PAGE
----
“What we're doing as an Aboriginal organisation is we're not looking to make a million dollars,” says Uncle Dave. “We're looking to educate people, and we're looking to give our community the opportunity to work in horticulture and food processing, and to become chefs or cooks, whatever you like. We're setting up a commercial-style kitchen that will offer training courses for Aboriginal people and offer Aboriginal people the chance to learn how to grow and harvest bush foods.”
“There is very, very little on Aboriginal restaurants serving Aboriginal food that has been harvested and cooked in a traditional manner, because the foods are getting harder and harder to find due to the impacts of colonisation.”
The focus here is not commercial, but on the trade of ingredients among communities and education. Finger limes, for example, aren’t native to Wurundjeri country, so if there was the need for the organisation to grow finger limes here, they would distribute the profits to the community the produce came from.
“Whatever sale I make out of that needs to go back to that community. It's not about making money, it's about creating opportunities to support each other the way that it was done prior to colonisation – whether that be through education and training programs, or by direct sales, however it works out. We know it's not going to make us a million dollars, and that's fine.”
In an industry that is 99 percent dominated by non-First Nations people, Uncle Dave thinks it’s time more First Nations people took back ownership.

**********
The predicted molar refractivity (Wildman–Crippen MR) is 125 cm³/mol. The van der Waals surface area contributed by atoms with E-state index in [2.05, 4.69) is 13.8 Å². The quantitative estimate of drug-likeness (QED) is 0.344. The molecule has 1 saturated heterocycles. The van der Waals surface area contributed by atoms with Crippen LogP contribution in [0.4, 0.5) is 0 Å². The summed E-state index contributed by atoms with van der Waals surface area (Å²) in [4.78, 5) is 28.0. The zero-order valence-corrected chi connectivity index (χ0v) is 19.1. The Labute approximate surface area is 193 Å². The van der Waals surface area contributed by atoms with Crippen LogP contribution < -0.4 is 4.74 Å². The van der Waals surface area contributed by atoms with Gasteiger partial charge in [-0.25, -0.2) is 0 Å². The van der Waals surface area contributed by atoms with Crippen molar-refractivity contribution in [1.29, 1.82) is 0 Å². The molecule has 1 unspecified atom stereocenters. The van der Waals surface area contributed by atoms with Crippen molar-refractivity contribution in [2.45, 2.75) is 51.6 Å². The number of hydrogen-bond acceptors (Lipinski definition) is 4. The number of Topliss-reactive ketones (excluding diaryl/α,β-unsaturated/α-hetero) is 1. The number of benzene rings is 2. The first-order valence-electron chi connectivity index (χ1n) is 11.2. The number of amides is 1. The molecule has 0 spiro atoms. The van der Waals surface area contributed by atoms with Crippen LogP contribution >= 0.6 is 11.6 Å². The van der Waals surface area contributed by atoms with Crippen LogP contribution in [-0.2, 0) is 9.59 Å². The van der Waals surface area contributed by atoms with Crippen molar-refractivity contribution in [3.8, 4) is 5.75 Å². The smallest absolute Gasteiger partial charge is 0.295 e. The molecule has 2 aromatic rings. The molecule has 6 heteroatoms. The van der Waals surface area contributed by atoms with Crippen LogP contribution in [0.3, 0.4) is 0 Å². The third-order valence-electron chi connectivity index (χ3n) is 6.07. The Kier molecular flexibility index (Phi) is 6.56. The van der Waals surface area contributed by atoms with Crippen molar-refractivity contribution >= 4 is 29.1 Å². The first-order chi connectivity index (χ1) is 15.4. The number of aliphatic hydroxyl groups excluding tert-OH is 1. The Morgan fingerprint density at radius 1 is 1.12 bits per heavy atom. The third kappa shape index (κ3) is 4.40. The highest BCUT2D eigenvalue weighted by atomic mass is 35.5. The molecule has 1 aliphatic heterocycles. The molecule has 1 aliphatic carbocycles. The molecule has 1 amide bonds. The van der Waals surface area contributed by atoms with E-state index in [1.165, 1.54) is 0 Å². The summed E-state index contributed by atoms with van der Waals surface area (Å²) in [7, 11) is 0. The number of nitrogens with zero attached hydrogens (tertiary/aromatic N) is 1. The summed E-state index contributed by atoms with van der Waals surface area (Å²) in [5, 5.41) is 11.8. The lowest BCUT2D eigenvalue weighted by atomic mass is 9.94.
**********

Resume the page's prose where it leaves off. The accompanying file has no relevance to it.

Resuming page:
“I'm not going to go over to China and tell them how to grow bok choy. They know how to grow it and have been doing so for centuries. And I don't think it should be people coming here to Australia and telling us how we should be growing our bush foods, because we are the best-placed people to understand throughout our history of how foods were used, harvested and farmed. We weren't hunter gatherers, we actually did farm huge tracts of land, to support our communities, not only for our own communities but to share when people came and visited.”
It’s been proven that using European farming methods and a system foreign to the land will lead to soil and land degradation, leading to the destruction of our environment. And this spells out one thing: climate change.
“As we go towards climate change, we also hear about how farmers are struggling to maintain their lands to be productive in this commercial world. My answer to that is bring all the foods in that you want, but shouldn't we be remembering the foods that have always grown here? The foods that have adapted to this climate that don't need the extra rainfall, chemical fertilisers and are in the majority relatively resistant to pests and diseases? And the other thing is that they're super nutritious.”
Wandoon Estate Aboriginal Corporation has plans to commercialise the bush food offering but to involve the community throughout the process. “We have chefs from the Yarra Valley Wine Growers Association who are offering up their time to come out here once a month and cook with our bush foods to create dishes that people can try and say ‘Wow, that was bloody good. I didn't know that was available. Where can I get it from?’.” The estate also plans to start selling its produce should demand increase. Wandin points out: “There are Indigenous plant nurseries in south Victoria but they aren’t First Nations owned, nor do they have Aboriginal people working for them.”